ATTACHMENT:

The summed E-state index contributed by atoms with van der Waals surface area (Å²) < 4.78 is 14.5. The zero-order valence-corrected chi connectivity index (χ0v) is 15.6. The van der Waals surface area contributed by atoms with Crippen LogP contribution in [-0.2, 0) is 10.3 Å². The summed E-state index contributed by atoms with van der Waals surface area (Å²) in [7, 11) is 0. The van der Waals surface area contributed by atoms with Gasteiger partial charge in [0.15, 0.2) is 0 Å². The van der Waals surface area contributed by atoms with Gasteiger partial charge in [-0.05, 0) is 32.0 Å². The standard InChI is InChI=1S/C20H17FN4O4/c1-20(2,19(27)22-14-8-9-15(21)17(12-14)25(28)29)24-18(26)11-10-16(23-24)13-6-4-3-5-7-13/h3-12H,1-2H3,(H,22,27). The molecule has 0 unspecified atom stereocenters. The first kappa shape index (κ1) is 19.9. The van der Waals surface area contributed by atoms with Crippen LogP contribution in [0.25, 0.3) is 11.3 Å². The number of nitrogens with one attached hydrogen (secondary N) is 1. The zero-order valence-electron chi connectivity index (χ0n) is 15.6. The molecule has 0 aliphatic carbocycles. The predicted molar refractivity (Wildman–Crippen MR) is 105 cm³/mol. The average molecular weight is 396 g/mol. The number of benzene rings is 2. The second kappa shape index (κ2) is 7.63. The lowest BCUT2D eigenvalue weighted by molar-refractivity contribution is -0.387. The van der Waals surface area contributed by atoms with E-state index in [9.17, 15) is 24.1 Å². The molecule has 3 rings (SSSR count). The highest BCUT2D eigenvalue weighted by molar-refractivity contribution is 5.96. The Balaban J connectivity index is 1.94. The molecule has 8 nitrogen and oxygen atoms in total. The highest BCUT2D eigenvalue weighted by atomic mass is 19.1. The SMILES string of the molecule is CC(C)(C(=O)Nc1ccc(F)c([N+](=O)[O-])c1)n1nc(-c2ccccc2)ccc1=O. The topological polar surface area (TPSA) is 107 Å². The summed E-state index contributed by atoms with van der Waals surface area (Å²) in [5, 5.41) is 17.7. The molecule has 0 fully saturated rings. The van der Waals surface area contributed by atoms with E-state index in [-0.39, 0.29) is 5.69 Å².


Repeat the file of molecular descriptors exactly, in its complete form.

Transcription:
The summed E-state index contributed by atoms with van der Waals surface area (Å²) < 4.78 is 14.5. The zero-order valence-corrected chi connectivity index (χ0v) is 15.6. The van der Waals surface area contributed by atoms with Crippen LogP contribution in [-0.2, 0) is 10.3 Å². The summed E-state index contributed by atoms with van der Waals surface area (Å²) in [7, 11) is 0. The van der Waals surface area contributed by atoms with Gasteiger partial charge in [0.15, 0.2) is 0 Å². The van der Waals surface area contributed by atoms with Gasteiger partial charge in [-0.05, 0) is 32.0 Å². The standard InChI is InChI=1S/C20H17FN4O4/c1-20(2,19(27)22-14-8-9-15(21)17(12-14)25(28)29)24-18(26)11-10-16(23-24)13-6-4-3-5-7-13/h3-12H,1-2H3,(H,22,27). The molecule has 0 unspecified atom stereocenters. The first kappa shape index (κ1) is 19.9. The van der Waals surface area contributed by atoms with Crippen LogP contribution in [0.25, 0.3) is 11.3 Å². The number of nitrogens with one attached hydrogen (secondary N) is 1. The zero-order valence-electron chi connectivity index (χ0n) is 15.6. The molecule has 0 aliphatic carbocycles. The predicted molar refractivity (Wildman–Crippen MR) is 105 cm³/mol. The average molecular weight is 396 g/mol. The number of benzene rings is 2. The second kappa shape index (κ2) is 7.63. The lowest BCUT2D eigenvalue weighted by molar-refractivity contribution is -0.387. The van der Waals surface area contributed by atoms with E-state index in [9.17, 15) is 24.1 Å². The molecule has 3 rings (SSSR count). The highest BCUT2D eigenvalue weighted by molar-refractivity contribution is 5.96. The Balaban J connectivity index is 1.94. The molecule has 8 nitrogen and oxygen atoms in total. The highest BCUT2D eigenvalue weighted by atomic mass is 19.1. The SMILES string of the molecule is CC(C)(C(=O)Nc1ccc(F)c([N+](=O)[O-])c1)n1nc(-c2ccccc2)ccc1=O. The topological polar surface area (TPSA) is 107 Å². The summed E-state index contributed by atoms with van der Waals surface area (Å²) in [5, 5.41) is 17.7. The molecule has 0 fully saturated rings. The van der Waals surface area contributed by atoms with E-state index in [-0.39, 0.29) is 5.69 Å².